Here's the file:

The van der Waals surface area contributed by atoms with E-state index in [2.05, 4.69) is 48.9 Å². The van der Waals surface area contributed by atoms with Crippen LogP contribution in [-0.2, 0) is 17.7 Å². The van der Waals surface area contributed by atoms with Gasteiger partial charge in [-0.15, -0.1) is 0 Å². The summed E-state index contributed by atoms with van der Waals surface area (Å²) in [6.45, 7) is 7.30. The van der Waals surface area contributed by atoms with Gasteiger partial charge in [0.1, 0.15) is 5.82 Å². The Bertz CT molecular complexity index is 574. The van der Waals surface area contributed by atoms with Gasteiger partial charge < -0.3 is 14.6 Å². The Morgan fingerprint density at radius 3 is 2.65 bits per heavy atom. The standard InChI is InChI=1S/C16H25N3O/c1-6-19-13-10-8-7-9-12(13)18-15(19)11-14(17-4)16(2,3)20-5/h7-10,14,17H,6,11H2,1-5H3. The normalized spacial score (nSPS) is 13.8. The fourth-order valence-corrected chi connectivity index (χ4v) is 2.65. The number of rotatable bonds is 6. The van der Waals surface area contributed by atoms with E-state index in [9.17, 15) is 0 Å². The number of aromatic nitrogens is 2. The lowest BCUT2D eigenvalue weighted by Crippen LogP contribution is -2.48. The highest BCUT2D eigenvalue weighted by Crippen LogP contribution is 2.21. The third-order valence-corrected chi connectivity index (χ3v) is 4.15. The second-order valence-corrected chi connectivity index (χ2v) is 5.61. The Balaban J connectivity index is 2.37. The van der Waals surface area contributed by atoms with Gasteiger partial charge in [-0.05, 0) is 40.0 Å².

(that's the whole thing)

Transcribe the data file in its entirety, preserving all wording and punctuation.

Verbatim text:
The van der Waals surface area contributed by atoms with E-state index in [2.05, 4.69) is 48.9 Å². The van der Waals surface area contributed by atoms with Crippen LogP contribution in [-0.2, 0) is 17.7 Å². The van der Waals surface area contributed by atoms with Gasteiger partial charge in [-0.15, -0.1) is 0 Å². The summed E-state index contributed by atoms with van der Waals surface area (Å²) in [6.45, 7) is 7.30. The van der Waals surface area contributed by atoms with Gasteiger partial charge in [0.1, 0.15) is 5.82 Å². The Bertz CT molecular complexity index is 574. The van der Waals surface area contributed by atoms with Gasteiger partial charge < -0.3 is 14.6 Å². The Morgan fingerprint density at radius 3 is 2.65 bits per heavy atom. The standard InChI is InChI=1S/C16H25N3O/c1-6-19-13-10-8-7-9-12(13)18-15(19)11-14(17-4)16(2,3)20-5/h7-10,14,17H,6,11H2,1-5H3. The normalized spacial score (nSPS) is 13.8. The fourth-order valence-corrected chi connectivity index (χ4v) is 2.65. The number of rotatable bonds is 6. The van der Waals surface area contributed by atoms with E-state index in [9.17, 15) is 0 Å². The number of aromatic nitrogens is 2. The lowest BCUT2D eigenvalue weighted by Crippen LogP contribution is -2.48. The highest BCUT2D eigenvalue weighted by Crippen LogP contribution is 2.21. The third-order valence-corrected chi connectivity index (χ3v) is 4.15. The second-order valence-corrected chi connectivity index (χ2v) is 5.61. The Balaban J connectivity index is 2.37. The van der Waals surface area contributed by atoms with Gasteiger partial charge in [-0.05, 0) is 40.0 Å².